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Titanium

Application Notes

Titanium • Transition Metal

Primary XPS region: Ti2p
Overlapping regions: Ru3p3/2, In3d3/2
Binding energies of common chemical states:

Chemical state Binding energy Tip3/2 / eV
Ti metal 454.1
TiN 454.9
TiO2 458.5
SrTiO3 458.4

Experimental Information

None

Interpretation of XPS spectra

General comments

crystal structureAbout This Element

Symbol: Ti
Date of Discovery: 1791
Name Origin: Greek Titans
Appearance: silverish
Discoverer: William Gregor
Obtained From: ilmenite, rutile

Melting Point: 1941 K
Boiling Point: 3560 K
Density[kg/m3]: 4507
Molar Volume: 10.64 × 10-6 m3/mol
Protons/Electrons: 22
Neutrons: 26
Shell Structure: 2,8,10,2
Electron Configuration: [Ar]3d24s2
Oxidation State: 4
Crystal Structure: Hexagonal

Titanium has a very high strength-to-weight ratio and is corrosion-resistant. Most titanium is used in the form of titanium dioxide (TiO2). Its silvery metallic color makes it very useful in paints, paper and plastics. Paint made with TiO2 reflects infrared radiation, making it useful in sunscreen and to astronomers. Because titanium is physiologically inert, it is used in joint replacement implants and is popular in body piercing. Titanium is not found unbound in nature and it occurs mainly in minerals. Rocks brought back from the moon contained about 12% TiO2.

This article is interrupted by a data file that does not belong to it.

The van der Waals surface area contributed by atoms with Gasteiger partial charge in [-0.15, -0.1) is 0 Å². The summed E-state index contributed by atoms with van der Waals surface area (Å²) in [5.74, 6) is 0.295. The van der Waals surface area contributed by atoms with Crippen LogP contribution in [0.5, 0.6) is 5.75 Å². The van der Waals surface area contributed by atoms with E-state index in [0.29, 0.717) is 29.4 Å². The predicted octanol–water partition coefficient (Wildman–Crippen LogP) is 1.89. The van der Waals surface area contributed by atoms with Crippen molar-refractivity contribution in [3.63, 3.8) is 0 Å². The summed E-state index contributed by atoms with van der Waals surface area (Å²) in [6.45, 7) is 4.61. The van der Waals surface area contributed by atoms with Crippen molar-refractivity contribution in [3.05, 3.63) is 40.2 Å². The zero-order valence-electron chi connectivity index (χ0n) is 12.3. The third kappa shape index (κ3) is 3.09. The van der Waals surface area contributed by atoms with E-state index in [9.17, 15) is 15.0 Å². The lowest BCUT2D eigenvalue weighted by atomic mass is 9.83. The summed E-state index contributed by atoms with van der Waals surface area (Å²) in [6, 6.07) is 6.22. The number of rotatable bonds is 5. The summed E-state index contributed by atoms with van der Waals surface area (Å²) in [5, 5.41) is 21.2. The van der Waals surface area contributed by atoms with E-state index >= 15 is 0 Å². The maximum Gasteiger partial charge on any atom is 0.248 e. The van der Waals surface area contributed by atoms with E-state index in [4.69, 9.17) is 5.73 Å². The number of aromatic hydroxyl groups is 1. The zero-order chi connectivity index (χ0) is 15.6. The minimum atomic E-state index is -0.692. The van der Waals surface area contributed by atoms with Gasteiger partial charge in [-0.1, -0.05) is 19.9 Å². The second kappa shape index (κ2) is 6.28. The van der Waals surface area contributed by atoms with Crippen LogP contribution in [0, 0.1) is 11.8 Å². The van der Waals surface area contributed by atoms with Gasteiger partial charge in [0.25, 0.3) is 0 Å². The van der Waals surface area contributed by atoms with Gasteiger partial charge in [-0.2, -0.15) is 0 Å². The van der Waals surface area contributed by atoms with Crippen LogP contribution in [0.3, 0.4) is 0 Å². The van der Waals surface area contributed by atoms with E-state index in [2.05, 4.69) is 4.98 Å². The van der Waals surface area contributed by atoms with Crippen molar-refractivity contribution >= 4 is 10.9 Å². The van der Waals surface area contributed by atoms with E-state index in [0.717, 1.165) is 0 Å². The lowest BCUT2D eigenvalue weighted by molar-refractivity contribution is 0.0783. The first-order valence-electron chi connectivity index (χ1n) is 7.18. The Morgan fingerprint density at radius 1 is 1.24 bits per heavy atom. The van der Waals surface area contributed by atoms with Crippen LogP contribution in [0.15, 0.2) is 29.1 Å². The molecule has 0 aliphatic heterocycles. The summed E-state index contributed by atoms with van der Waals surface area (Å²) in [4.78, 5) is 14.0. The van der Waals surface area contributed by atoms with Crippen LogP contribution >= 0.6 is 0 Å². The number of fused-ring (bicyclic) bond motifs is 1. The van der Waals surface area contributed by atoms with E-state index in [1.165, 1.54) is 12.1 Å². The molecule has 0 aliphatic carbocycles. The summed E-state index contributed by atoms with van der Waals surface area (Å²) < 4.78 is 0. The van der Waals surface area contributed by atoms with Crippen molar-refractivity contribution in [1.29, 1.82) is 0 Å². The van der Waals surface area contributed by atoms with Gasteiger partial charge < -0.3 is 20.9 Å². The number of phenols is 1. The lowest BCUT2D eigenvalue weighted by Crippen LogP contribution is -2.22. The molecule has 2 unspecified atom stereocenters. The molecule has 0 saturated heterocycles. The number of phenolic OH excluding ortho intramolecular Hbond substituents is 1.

Application Notes


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